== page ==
b. Interfere sequentially with folinic acid production
  75. The concurrent administration of penicillin G and probenecid results in
    • c. Decreased renal excretion of penicillin G
    • penicillin is metabolized in the liver, but it rapidly disappears from the blood due to rapid clearance by the
    • kidneys. 90% is excreted by tubular secretion.
    • Thus patients with renal disease will show high blood levels of penicillin.
    • Similarly, probenicid, a uricosuric agent (a drug which tends to enhance the excretion of uric acid by reducing renal tubular
    • transport mechanisms), reduces the renal clearance of penicillins. And you wondered why we had those lectures on
    • pharmacokinetics!
  76. When broad-spectrum antibiotics are administered with coumarin anticoagulants, the anticoagulant action may be
    Increased because of reduction of vitamin K sources
  77. Erythromycin should be avoided in the patient taking
    • b. Seldane
    • (b) remember the famous erythromycin –Seldane potentially lethal interaction, whereby erythromycin blocks the metabolism
    • of Seldane to its antihistamine metabolite – it stays unmetabolized and causes cardiac arrthymias. Of course this
    • question could have many other options listed, since erythromycin decreases the metabolism of so many other useful drugs, such as digoxin.
  78. hypertension tx:
    • 1) Diuretics such as the high ceiling or loop-acting diuretic, furosemide;
    • 2) Beta-blockers such as propranolol or the cardioselective beta blocker metoprololor atenolol
    • 3) Alpha-1 blockers such as prazosin,
    • 4) Centrally acting adrenergic drugs such as methyldopa or clonidine
    • 5) Neuronal blockers such as guanethidine (reserved for severe hypertension)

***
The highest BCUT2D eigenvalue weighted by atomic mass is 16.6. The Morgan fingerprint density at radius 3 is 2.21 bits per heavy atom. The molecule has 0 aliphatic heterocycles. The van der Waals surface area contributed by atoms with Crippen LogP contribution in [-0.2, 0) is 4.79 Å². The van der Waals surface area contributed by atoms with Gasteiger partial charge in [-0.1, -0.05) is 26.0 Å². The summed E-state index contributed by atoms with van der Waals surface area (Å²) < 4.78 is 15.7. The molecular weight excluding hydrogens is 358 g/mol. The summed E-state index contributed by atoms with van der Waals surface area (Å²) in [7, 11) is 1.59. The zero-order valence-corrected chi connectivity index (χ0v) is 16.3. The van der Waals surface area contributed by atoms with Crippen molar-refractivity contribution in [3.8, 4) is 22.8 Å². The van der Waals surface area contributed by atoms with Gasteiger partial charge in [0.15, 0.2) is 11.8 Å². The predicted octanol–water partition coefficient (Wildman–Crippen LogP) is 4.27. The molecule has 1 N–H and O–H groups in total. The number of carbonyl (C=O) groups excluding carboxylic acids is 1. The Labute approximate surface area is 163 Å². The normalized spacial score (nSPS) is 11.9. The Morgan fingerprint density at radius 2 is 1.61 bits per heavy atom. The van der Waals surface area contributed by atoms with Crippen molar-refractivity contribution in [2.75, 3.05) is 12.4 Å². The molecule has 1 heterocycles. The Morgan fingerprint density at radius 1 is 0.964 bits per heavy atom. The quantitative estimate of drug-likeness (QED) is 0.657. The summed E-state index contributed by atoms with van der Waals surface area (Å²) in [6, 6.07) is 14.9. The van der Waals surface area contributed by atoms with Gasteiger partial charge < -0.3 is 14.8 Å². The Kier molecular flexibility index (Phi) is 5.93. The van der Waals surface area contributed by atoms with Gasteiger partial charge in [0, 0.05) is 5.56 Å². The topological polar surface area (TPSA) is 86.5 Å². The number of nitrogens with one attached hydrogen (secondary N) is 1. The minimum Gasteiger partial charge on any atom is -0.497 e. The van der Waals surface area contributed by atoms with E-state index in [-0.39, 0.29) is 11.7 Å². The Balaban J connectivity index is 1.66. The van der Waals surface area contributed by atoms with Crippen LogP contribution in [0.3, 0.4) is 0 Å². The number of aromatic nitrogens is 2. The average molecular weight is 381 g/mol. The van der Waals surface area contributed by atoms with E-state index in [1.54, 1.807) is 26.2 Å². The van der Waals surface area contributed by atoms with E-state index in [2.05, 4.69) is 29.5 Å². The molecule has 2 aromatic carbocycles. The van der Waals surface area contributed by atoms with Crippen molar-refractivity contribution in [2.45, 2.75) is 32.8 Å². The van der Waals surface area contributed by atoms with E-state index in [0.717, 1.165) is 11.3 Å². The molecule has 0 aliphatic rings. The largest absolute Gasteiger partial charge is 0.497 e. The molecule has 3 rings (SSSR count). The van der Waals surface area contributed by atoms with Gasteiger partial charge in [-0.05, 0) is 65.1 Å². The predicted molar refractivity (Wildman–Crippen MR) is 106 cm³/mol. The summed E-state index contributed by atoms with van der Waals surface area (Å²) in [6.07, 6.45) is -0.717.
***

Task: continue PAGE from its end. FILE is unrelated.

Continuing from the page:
• 6) Angiotensin converting enzyme inhibitors such as Captopril, lisinopril
  79. angina tx:
    Nitroglycerin, sometimes propranolol, calcium channel blockers such as verapamil
  80. arrhythmias tx:
    • 1) Lidocaine (ventricular arrhythmias),
    • 2) Phenytoin (to reverse digitalis induced arrhythmias),
    • 3) Quinidine (supraventricular tachyarrhythmias, atrial fibrillation),
    • 4) Verapamil (supraventricular tachyarrhythmias,paroxysmal tachycardia, atrial fibrillation),
    • 5) Digitalis (atrial fibrillation, paroxysmal tachycardia)
    • 6) Propranolol (paroxysmal tachycardia)
  81. Congestive heart failure tx:
    Glycosides such as digitalis, digoxin, ACE inhibitors such as captopril
  82. Antiarrhythmics Type 1A agents such as quinidine MOA:
    increasing the refractory period of cardiac muscle
  83. Antiarrhythmics Type 1B agents such as lidocaine MOA:
    decrease cardiac excitability
  84. When digitalis is used for atrial fibrillation it acts by
    decreasing the rate of A-V conduction
  85. Antiangina drugs MOA:
    • problem is insufficient oxygen to meet demands of myocardium
    • a. Nitroglycerin increases oxygen supply to the heart by a direct vasodilatory action on the smooth muscle in coronary arteries